Few modifiable risk factors for preterm birth (PTB) and intrauterine growth retardation (IUGR) have been identified. Poor cardiovascular health during the pregnancy can lead to preterm birth (PTB), but the effect of pre-pregnancy cardiovascular health on birth outcomes is not clear. Our long-term goal is to determine the causes of and ultimately develop interventions that can reduce the incidence of and disparities in PTB/IUGR. Our overall objective with this project is to determine the relationship between pre-pregnancy cardiovascular risk, from childhood through early adulthood, and birth outcomes. Our central hypothesis is that high cardiovascular risk across the lifespan predicts poor pregnancy outcome and partially accounts for racial disparities in these outcomes. We plan to take advantage of the data collected in the Bogalusa Heart Study, a long-running biracial (black/white) study of cardiovascular health in children and young adults. The study includes data on almost 6000 women, now in their late reproductive years. We propose to link to vital records data (estimated N=3980), interview participants about their pregnancy history (estimated N=3060), and request medical records for their pregnancies (estimated N=1330). We will then examine the relationship between cardiovascular disease (CVD) risk factors across the lifespan, birth outcomes, and pregnancy complications.
Our specific aims are 1. To determine the impact of mother's CVD risk factors (high blood pressure, dyslipidemia, hyperglycemia, hyperinsulinemia, obesity) in childhood and adolescence on birth outcomes of her babies (preterm birth (PTB) and intrauterine growth retardation (IUGR)) in a black and white population;2) To examine the relationship of longitudinal changes of mother's CVD risk factors from childhood to adulthood to birth outcomes in black and white individuals);3) To determine whether pre-pregnancy CVD risk factors are associated with pregnancy complications (gestational hypertension, gestational diabetes and pre-eclampsia), and whether this explains the relationship between pre-pregnancy cardiovascular risk and PTB/IUGR;4) To determine whether differences in CVD risk factors explain racial disparities in birth outcomes. The contribution of the proposed research is expected to be linking pre-pregnancy cardiovascular health across the life span with pregnancy outcomes. This will be significant because we will identify novel risk factors, timing, and subpopulations for interventions that could reduce the incidence of and disparities in PTB/IUGR. This proposal takes advantage of the unique opportunity to use 35 years of longitudinal research, beginning in childhood, in a biracial population.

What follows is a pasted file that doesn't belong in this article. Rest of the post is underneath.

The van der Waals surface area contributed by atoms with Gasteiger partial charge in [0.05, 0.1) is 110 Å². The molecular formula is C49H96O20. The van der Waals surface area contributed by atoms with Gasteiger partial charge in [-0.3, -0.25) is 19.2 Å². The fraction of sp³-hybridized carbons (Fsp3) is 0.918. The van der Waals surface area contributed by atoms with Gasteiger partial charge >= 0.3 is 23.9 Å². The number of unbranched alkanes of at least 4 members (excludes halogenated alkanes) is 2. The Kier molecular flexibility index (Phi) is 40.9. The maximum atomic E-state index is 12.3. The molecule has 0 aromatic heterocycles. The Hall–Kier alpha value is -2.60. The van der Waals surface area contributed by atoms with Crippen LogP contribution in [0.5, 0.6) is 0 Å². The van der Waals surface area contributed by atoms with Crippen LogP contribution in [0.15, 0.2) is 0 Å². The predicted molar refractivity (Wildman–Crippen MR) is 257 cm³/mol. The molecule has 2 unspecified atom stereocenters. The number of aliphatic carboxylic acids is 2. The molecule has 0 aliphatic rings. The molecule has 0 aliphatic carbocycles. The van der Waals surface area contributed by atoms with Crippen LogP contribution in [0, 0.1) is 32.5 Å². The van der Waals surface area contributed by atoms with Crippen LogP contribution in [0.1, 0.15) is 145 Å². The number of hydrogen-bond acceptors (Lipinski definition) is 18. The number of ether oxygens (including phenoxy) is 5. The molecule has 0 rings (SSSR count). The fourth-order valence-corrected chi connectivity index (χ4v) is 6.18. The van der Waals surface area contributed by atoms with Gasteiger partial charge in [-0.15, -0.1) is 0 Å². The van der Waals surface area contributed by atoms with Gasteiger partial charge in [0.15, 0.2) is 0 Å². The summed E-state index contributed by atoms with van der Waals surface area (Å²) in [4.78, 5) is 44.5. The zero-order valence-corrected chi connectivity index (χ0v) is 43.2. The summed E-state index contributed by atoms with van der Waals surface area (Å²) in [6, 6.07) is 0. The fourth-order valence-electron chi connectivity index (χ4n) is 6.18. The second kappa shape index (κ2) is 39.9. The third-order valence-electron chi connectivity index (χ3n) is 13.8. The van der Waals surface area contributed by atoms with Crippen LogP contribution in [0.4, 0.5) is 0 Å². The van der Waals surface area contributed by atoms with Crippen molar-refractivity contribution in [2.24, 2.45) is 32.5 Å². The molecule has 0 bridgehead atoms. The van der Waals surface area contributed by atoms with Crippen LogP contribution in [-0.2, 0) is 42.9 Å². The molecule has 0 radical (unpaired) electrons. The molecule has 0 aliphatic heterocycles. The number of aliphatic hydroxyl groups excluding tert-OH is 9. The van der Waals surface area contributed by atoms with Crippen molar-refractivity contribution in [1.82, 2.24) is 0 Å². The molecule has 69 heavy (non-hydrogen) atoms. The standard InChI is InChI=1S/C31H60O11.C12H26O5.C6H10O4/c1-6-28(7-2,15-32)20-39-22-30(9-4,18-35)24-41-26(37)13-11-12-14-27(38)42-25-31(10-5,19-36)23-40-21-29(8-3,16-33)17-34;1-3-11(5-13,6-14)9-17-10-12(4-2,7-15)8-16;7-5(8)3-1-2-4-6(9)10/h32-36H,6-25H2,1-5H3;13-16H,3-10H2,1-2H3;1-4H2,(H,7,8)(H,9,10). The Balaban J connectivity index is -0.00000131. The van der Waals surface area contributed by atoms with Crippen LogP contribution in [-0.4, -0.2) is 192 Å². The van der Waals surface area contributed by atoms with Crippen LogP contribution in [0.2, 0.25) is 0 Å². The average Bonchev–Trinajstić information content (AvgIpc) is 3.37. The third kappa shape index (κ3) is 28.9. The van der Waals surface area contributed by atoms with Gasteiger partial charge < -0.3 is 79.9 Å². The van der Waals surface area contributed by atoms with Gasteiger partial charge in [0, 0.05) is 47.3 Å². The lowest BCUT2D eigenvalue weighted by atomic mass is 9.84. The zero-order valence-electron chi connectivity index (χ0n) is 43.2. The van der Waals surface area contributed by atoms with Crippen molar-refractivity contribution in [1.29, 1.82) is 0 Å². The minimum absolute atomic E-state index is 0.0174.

The proposed research will contribute to reducing an important public health problem, disparities in preterm birth and intrauterine growth retardation. By identifying risk factors over the life course (childhood, adolescence, and adulthood), it will be possible to develop interventions that improve both cardiovascular and reproductive health. This research will be significant because we will identify novel risk factors, timing, and subpopulations for interventions that could improve pregnancy outcome.